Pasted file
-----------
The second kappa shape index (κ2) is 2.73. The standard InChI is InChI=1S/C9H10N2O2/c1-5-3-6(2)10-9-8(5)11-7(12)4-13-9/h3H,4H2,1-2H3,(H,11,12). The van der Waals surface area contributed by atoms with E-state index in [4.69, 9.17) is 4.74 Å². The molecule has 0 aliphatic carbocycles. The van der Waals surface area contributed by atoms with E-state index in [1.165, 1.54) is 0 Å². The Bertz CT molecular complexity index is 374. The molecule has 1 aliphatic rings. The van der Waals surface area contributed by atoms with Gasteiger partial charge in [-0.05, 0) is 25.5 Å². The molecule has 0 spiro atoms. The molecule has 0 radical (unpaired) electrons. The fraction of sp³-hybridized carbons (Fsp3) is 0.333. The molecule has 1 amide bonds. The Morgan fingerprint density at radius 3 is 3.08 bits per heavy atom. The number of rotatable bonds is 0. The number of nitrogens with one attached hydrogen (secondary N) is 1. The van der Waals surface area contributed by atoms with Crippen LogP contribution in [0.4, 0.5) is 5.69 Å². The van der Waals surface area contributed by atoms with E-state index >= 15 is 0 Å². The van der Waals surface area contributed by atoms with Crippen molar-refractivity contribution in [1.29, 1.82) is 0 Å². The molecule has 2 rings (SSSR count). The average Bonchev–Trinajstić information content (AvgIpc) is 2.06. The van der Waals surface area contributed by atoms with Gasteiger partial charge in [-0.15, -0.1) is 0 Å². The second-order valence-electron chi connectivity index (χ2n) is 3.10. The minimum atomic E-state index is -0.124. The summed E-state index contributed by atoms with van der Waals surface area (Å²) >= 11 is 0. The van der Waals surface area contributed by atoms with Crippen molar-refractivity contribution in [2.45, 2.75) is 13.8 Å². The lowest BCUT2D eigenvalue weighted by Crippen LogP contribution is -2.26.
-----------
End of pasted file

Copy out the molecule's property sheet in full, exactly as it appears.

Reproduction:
The second kappa shape index (κ2) is 2.73. The standard InChI is InChI=1S/C9H10N2O2/c1-5-3-6(2)10-9-8(5)11-7(12)4-13-9/h3H,4H2,1-2H3,(H,11,12). The van der Waals surface area contributed by atoms with E-state index in [4.69, 9.17) is 4.74 Å². The molecule has 0 aliphatic carbocycles. The van der Waals surface area contributed by atoms with E-state index in [1.165, 1.54) is 0 Å². The Bertz CT molecular complexity index is 374. The molecule has 1 aliphatic rings. The van der Waals surface area contributed by atoms with Gasteiger partial charge in [-0.05, 0) is 25.5 Å². The molecule has 0 spiro atoms. The molecule has 0 radical (unpaired) electrons. The fraction of sp³-hybridized carbons (Fsp3) is 0.333. The molecule has 1 amide bonds. The Morgan fingerprint density at radius 3 is 3.08 bits per heavy atom. The number of rotatable bonds is 0. The number of nitrogens with one attached hydrogen (secondary N) is 1. The van der Waals surface area contributed by atoms with Crippen LogP contribution in [0.4, 0.5) is 5.69 Å². The van der Waals surface area contributed by atoms with E-state index >= 15 is 0 Å². The van der Waals surface area contributed by atoms with Crippen molar-refractivity contribution in [1.29, 1.82) is 0 Å². The molecule has 2 rings (SSSR count). The average Bonchev–Trinajstić information content (AvgIpc) is 2.06. The van der Waals surface area contributed by atoms with Gasteiger partial charge in [-0.15, -0.1) is 0 Å². The second-order valence-electron chi connectivity index (χ2n) is 3.10. The minimum atomic E-state index is -0.124. The summed E-state index contributed by atoms with van der Waals surface area (Å²) >= 11 is 0. The van der Waals surface area contributed by atoms with Crippen molar-refractivity contribution in [2.45, 2.75) is 13.8 Å². The lowest BCUT2D eigenvalue weighted by Crippen LogP contribution is -2.26.